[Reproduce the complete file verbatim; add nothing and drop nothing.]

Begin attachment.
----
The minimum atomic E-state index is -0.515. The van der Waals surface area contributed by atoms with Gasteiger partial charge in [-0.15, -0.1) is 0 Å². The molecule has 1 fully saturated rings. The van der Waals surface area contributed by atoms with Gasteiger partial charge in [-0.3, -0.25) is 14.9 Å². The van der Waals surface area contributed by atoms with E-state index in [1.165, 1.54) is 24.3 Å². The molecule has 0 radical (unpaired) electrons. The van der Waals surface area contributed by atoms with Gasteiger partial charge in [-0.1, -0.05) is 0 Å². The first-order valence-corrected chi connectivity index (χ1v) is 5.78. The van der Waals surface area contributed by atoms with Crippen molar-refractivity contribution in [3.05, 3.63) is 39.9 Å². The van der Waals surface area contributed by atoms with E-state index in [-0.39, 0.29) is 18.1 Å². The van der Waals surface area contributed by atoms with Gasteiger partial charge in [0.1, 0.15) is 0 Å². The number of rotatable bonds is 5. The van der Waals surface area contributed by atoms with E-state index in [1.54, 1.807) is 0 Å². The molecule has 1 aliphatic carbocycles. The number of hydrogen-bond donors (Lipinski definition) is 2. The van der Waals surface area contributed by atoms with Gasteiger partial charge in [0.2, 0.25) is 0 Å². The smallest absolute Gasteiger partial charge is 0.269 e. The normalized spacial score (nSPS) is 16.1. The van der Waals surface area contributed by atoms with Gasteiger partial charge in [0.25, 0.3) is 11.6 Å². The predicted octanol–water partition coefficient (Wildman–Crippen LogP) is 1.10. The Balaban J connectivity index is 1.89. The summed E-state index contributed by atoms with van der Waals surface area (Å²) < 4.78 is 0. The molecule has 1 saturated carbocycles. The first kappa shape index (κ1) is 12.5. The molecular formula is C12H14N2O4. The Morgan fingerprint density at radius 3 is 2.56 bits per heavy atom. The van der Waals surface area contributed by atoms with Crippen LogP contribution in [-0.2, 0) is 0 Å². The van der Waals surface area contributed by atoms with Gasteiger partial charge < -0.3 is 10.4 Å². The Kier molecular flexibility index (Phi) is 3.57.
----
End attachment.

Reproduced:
The minimum atomic E-state index is -0.515. The van der Waals surface area contributed by atoms with Gasteiger partial charge in [-0.15, -0.1) is 0 Å². The molecule has 1 fully saturated rings. The van der Waals surface area contributed by atoms with Gasteiger partial charge in [-0.3, -0.25) is 14.9 Å². The van der Waals surface area contributed by atoms with E-state index in [1.165, 1.54) is 24.3 Å². The molecule has 0 radical (unpaired) electrons. The van der Waals surface area contributed by atoms with Gasteiger partial charge in [-0.1, -0.05) is 0 Å². The first-order valence-corrected chi connectivity index (χ1v) is 5.78. The van der Waals surface area contributed by atoms with Crippen molar-refractivity contribution in [3.05, 3.63) is 39.9 Å². The van der Waals surface area contributed by atoms with E-state index in [-0.39, 0.29) is 18.1 Å². The van der Waals surface area contributed by atoms with Gasteiger partial charge in [0.1, 0.15) is 0 Å². The number of rotatable bonds is 5. The van der Waals surface area contributed by atoms with E-state index in [1.54, 1.807) is 0 Å². The molecule has 1 aliphatic carbocycles. The number of hydrogen-bond donors (Lipinski definition) is 2. The van der Waals surface area contributed by atoms with Gasteiger partial charge in [0.2, 0.25) is 0 Å². The smallest absolute Gasteiger partial charge is 0.269 e. The normalized spacial score (nSPS) is 16.1. The van der Waals surface area contributed by atoms with Gasteiger partial charge in [0.25, 0.3) is 11.6 Å². The predicted octanol–water partition coefficient (Wildman–Crippen LogP) is 1.10. The Balaban J connectivity index is 1.89. The summed E-state index contributed by atoms with van der Waals surface area (Å²) < 4.78 is 0. The molecule has 1 saturated carbocycles. The first kappa shape index (κ1) is 12.5. The molecular formula is C12H14N2O4. The Morgan fingerprint density at radius 3 is 2.56 bits per heavy atom. The van der Waals surface area contributed by atoms with Crippen LogP contribution in [-0.2, 0) is 0 Å². The van der Waals surface area contributed by atoms with Gasteiger partial charge < -0.3 is 10.4 Å². The Kier molecular flexibility index (Phi) is 3.57.